Henk Brus was born into the tuna business as the son of a canned foods’ importer. In 1987, after finishing his study in psychology, he started work in the food trade sector. From 1992 to 1998, he was the vice-president of a leading multinational canned fish importer in the Netherlands.
In 1998, he founded his own company, Atuna bv – a global tuna trading company covering the complete vertical supply chain. That same year he also launched an internet blog, Atuna.com, which has since become the world’s leading internet portal for tuna news, and the organizer of this conference. Atuna.com has now become exclusively a media company. Since 2014, Henk is only involved in Atuna B.V. as a shareholder.
Henk has been a speaker and co-chair at several major tuna conferences over the last 20 years.
In 2000, he was one of the co-founders of the World Tuna Purse Seiner Organization (WTPO).
In early 2007, Henk founded a new company, Sustunable bv, which seeks a “Responsible Business Approach Towards Tuna Sourcing,” and was the pioneer in the marketing of FAD-free tuna; in the meantime supplying over 15 supermarket chains throughout Europe.
In 2010, Sustunable was approached by the WCP’s eight PNA nations to become their J/V partner in the company Pacifical cv, in order to globally market PNA’s MSC sustainable certified free school skipjack and yellowfin tuna under the “Pacifical” co-brand. Henk has also been appointed by shareholders as the Managing Director of Pacifical cv.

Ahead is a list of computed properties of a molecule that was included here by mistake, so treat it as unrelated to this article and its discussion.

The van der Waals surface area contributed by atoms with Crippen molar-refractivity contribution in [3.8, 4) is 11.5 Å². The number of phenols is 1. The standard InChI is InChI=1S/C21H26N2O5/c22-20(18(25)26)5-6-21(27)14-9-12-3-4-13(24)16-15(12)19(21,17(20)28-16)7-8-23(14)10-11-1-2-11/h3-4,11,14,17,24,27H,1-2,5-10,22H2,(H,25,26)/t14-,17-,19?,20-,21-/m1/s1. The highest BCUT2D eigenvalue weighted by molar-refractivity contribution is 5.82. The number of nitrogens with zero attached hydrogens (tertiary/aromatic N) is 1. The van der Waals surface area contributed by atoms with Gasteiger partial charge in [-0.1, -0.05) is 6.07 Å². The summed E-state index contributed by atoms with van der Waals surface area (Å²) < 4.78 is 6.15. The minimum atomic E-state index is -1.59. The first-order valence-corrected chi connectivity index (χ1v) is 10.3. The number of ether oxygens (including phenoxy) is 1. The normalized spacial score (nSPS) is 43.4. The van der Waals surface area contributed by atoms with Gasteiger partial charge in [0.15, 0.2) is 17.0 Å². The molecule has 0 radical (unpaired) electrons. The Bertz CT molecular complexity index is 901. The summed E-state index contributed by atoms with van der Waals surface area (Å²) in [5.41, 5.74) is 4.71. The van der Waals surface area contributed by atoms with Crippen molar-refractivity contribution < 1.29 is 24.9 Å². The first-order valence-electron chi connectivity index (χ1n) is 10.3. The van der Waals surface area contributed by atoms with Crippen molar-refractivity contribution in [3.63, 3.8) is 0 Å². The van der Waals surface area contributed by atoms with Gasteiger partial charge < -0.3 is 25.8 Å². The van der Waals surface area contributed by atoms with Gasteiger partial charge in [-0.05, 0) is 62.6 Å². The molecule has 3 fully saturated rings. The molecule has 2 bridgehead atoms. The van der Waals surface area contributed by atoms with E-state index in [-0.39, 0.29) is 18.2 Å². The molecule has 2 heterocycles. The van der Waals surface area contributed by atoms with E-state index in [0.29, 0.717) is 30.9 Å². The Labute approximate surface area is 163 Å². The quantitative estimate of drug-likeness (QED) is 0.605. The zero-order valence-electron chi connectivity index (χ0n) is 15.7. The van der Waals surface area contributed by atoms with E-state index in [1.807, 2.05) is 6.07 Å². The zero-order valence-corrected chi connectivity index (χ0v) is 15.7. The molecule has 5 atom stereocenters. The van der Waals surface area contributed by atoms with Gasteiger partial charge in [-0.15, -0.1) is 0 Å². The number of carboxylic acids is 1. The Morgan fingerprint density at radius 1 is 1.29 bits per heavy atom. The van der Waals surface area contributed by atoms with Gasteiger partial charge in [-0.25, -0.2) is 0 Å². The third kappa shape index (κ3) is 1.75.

Based on the buying behavior of the consumers we know that often the first criteria in decision-making is price.
Often we hear that consumers have only limited interest in MSC certified tuna, which is then also a reason not to introduce products carrying the blue sustainability logo, or even to eliminate or discontinue such product,
Henk Brus’ presentation intends to analyze the situation in Central and Northern European markets in relation to this situation, in which households are expected to pay a premium for sustainable certified canned tuna, or not. However, for other canned or frozen wild seafood products, where there are only MSC certified options available, they do not have to take such a moral decision.
How do the price premiums on MSC certified canned tuna on the supermarket shelves relate to the costs incurred? How do they compare with products without any sustainability claims?
How is it that, for example, in a market as the Netherlands, where most of the canned and frozen seafood sold is MSC certified, 93% of all canned tuna consumed is not MSC certified?
Why do these consumers make different choices for canned tuna than for other fish?
What is the role that price positioning by brands and retailers play in the value proposition that is being presented?